Free from fear or favour
No tracking. No cookies

The Show Must Not Go On: Downing Street Parties and a Tragic Anniversary

By sharing the story of her brother on social media, Dr Pam Jarvis discovered how many others were suffering while Number 10 partied on #18thDecember last year. She has a plan to make sure that this is not forgotten

Pam and her brother
Pam and her brother as children. Photo: Courtesy Pam Jarvis

The Show Must Not Go OnDowning Street Parties & a Tragic Anniversary

By sharing the story of her brother on social media, Dr Pam Jarvis discovered how many others were suffering while Number 10 partied on 18 December last year. She has a plan to make sure that this is not forgotten

On 18 December 2020, my brother died. He died of cancer not COVID-19, but all the issues around the Coronavirus lockdowns meant that, during the last month of his life, he was unable to see family members other than on FaceTime.

Like many others who died in that period – of COVID-19 or otherwise – he died in the care of kind strangers. As bad luck would have it, our 92-year-old mother, who was in the final stage of Alzheimer’s, died seven weeks later, under the similar circumstances.

These events obviously had an impact on me and my family. My coping mechanism across the lockdowns last year was to write a novel, which deals with family, tragedy, love and loss. By the time of these deaths, it was in the final pre-publication stages and I managed to complete it. It was published in July 2021. I also wrote a short article about my brother’s death in Yorkshire Bylines.

On the evening of 1 December 2021, I watched the news of the alleged Downing Street Christmas party pop up on my social media feed. My first reaction was simply disgust at yet more sleaze. Then I looked more closely. And a date jumped out: 18 December 2020.

When my brother was dying without his family around him due to lockdown rules, the Government that had mandated this was partying.

I posted an angry tweet and received quite a response:

One of my friends who saw it messaged me: “I wonder what was happening to other people on that day?”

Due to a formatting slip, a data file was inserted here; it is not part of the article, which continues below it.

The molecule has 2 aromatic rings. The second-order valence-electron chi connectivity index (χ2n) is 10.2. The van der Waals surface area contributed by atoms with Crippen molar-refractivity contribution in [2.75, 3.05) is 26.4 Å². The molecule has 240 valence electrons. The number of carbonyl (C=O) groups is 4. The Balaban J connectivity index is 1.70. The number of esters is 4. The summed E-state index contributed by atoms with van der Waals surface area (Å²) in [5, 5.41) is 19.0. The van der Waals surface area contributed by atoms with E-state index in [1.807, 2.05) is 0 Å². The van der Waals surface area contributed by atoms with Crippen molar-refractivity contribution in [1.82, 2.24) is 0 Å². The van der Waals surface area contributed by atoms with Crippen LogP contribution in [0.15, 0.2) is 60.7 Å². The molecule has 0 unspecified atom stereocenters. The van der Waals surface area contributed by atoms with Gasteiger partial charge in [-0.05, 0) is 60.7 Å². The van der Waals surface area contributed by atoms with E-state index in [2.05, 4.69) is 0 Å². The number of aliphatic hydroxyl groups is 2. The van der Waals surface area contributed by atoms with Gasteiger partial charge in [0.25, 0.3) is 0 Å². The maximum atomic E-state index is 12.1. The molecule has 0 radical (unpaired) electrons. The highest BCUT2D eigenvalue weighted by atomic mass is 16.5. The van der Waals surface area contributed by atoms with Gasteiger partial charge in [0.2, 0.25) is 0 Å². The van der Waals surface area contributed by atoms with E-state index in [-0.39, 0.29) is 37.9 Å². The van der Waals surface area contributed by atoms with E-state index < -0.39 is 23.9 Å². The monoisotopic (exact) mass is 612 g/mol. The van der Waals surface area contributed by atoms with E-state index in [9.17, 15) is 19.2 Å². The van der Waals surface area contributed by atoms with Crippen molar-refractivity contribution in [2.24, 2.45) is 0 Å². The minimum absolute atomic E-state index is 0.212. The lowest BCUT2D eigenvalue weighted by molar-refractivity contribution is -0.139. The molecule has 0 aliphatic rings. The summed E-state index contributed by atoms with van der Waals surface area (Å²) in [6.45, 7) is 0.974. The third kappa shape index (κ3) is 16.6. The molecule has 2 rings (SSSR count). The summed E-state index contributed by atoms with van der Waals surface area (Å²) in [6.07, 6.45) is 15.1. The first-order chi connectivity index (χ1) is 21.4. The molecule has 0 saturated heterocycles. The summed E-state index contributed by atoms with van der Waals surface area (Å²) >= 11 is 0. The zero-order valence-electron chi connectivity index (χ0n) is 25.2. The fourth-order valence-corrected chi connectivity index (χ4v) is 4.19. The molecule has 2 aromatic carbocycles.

I followed up with another tweet asking this question, and was immediately overwhelmed with replies – about relatives who had died without family members present on or around that date, about people who could not attend funerals, about lonely Christmases where families were unable to meet. They were stories of ordinary people, just like me, who were obeying lockdown rules, despite considerable personal costs.

Responses to my tweet continued to pour in. Anger at the Government and its fecklessness was the overwhelming theme that connected everyone contributing to the thread, regardless of the personal circumstances that they were relaying.

Inevitably, I was contacted by several representatives of the national press. Most wanted intricate personal details of my family and asked whether I want Boris Johnson to apologise.

Not Just About Me

About this time last year, drawing on my knowledge as a chartered psychologist, I wrote an article in the Yorkshire Bylines setting out how the Johnson Government has been able to ‘coercively control’ the press and the public.

My immediate thought on being asked by the national media to speak about my experience – in this ‘reality TV’ fashion – was ‘here we go again’. Once the situation is isolated and personalised, I would become just one more person who is angry with Boris Johnson.

But the social media thread that I had unintentionally started impressed on me that I must make it crystal clear that this is absolutely not the case.

This is not about one person who is angry with Boris Johnson’s Government for the ways in which it treats the British public, it is legion. I am not interested in engaging with the Prime Minister about my own personal circumstances (about which he would, no doubt, have little interest) or receiving some type of insincere apology that he would treat as a publicity exercise.

This is what I am interested in finding out:

  1. Was there a Christmas party at 10 Downing Street on 18 December 2020, contrary to legislation at the time?
  2. Were 40-50 people living in different households present, contrary to legislation at the time?
  3. Was the Prime Minister aware of this, and/or did he attend such a party or any others on this day?

If the answer to any of these questions is yes, then it is a resigning matter. And it is not just me who should receive an apology – but the entire nation.

My hope is that 1 December 2021 will mark the date when the circus is finally over; when the public will finally see this Government as it truly is; as the lights go out, the music stops, and the clowns remove their greasepaint.

I am inviting people to post their comments on how they feel about this situation and what they think should happen now on the twitter hashtag #18thDecember. 

Dr Pam Jarvis is a chartered psychologist, author and citizen journalist. She writes for Yorkshire Bylines

Written by

This article was filed under
, , , ,

Subscribe to Byline Times

This website is free. We don’t have a paywall, there are no ads, we don’t profile you with intrusive analytics or track you with cookies. Unlike most UK papers, Byline Times is subscriber-funded. Our team is small, we keep overheads low, we pay journalists fairly… and we pay our taxes in the UK.

An easy way to support us is to receive our newsletter emails (and install our app, for iOS or Android); we gain insight into our readership, and you make sure you don’t miss vital news.

Subscribing to our print newspaper (from £3.75/month) is the best possible support for our journalism. We also sell gift vouchers and books.